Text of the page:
One of the great things about a stereolithography 3D printer is that it uses a laser to cure a resin, instead of melting and extruding a plastic. As a result, the operation is whisper-quiet, and there is no odor during operation — you can put the printer in a bedroom and still sleep at night. To borrow the words of Obi-Wan Kenobi: “This is the 3D printer of a Jedi Knight. Not as clumsy or as random as an FDM, but an elegant tool for a more civilized age.”
I count four motors in the Form 1: two stepper motors with lead screws, and two galvonometers (which I refer to as simply “galvos”). Let’s tour the printer’s mechanisms, motor by motor.
A large stepper motor with a lead screw running up the spine of the device pulls the build platform upwards. This causes the printed object to appear to “grow” out of the resin bath.
The build platform is attached to the leadscrew with an anti-backlash nut. The spring in the picture above applies a static force to the leadscrew-nut interface, reducing the play between the two and improving accuracy.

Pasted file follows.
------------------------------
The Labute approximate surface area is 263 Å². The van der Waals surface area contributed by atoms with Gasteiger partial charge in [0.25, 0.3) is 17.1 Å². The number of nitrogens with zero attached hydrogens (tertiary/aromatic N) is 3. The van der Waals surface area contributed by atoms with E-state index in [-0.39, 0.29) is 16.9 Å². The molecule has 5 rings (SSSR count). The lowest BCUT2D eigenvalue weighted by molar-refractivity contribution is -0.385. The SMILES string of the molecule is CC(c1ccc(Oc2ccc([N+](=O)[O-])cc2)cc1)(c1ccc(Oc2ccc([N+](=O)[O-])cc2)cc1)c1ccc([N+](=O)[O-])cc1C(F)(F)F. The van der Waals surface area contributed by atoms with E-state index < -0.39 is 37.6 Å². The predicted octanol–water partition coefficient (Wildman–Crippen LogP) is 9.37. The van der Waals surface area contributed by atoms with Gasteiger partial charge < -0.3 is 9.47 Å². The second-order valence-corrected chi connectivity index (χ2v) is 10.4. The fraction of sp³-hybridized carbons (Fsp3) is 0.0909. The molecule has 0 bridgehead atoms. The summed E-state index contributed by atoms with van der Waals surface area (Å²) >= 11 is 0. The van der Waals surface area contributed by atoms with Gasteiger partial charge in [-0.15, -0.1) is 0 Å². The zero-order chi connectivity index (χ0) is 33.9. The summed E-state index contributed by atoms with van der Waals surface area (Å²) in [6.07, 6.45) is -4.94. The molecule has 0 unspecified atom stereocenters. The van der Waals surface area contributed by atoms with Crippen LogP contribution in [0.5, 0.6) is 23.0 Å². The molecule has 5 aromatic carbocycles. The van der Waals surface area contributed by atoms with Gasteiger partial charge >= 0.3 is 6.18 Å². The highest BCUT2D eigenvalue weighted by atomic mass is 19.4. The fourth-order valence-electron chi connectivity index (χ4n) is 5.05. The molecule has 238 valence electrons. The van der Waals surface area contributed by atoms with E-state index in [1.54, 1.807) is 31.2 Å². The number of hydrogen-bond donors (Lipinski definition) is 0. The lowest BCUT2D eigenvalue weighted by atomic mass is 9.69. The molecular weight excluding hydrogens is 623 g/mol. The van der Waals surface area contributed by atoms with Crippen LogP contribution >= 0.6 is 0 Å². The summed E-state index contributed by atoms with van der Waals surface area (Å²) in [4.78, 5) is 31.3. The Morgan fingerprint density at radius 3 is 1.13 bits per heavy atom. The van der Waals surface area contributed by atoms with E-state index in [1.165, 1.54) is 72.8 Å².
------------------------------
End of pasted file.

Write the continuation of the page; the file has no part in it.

Every time a thin layer of resin is cured, a second motor performs a “peel” operation by tilting one edge of the resin tank downwards. The peel operation separates the newly formed layer from the bottom of the resin tank, allowing the build platform to move up freely. The leadscrew pictured above is responsible for this action, and it is driven by the smaller of two motors inside the Form 1. The white bearing is fixed to the frame, and the pin connecting the leadscrew to the tiltable resin tank is visible at the top.
Ah…and now we peer into the heart of the Form 1! Here are the two remaining motors of the Form 1, the galvos. Galvos are very precise rotational actuators, with a built-in optical feedback loop (take a look inside one). The galvos each have a tiny octagonal mirror attached to their shafts, and are mounted at right angles to each other. One galvo steers the laser beam, entering from the left, along the X axis; then the light bounces to a second galvo that steers along the Y axis. The two working together can thus trace the 2-D vector pattern used to cure a single layer of resin. Below the galvos and laser is a mirror that reflects the light to another, larger mirror that finally shines the beam upwards into the resin bath.
Above is another view of the laser. According to the safety warning bundled with the printer, it is a 405nm, 120mW violet laser diode (take a look inside one).
In order to achieve high performance, the galvo has a sturdy bank of drivers, mounted to the bottom aluminum surface of the case for heat sinking.
A slightly different camera angle shows the power input stage of the Form 1.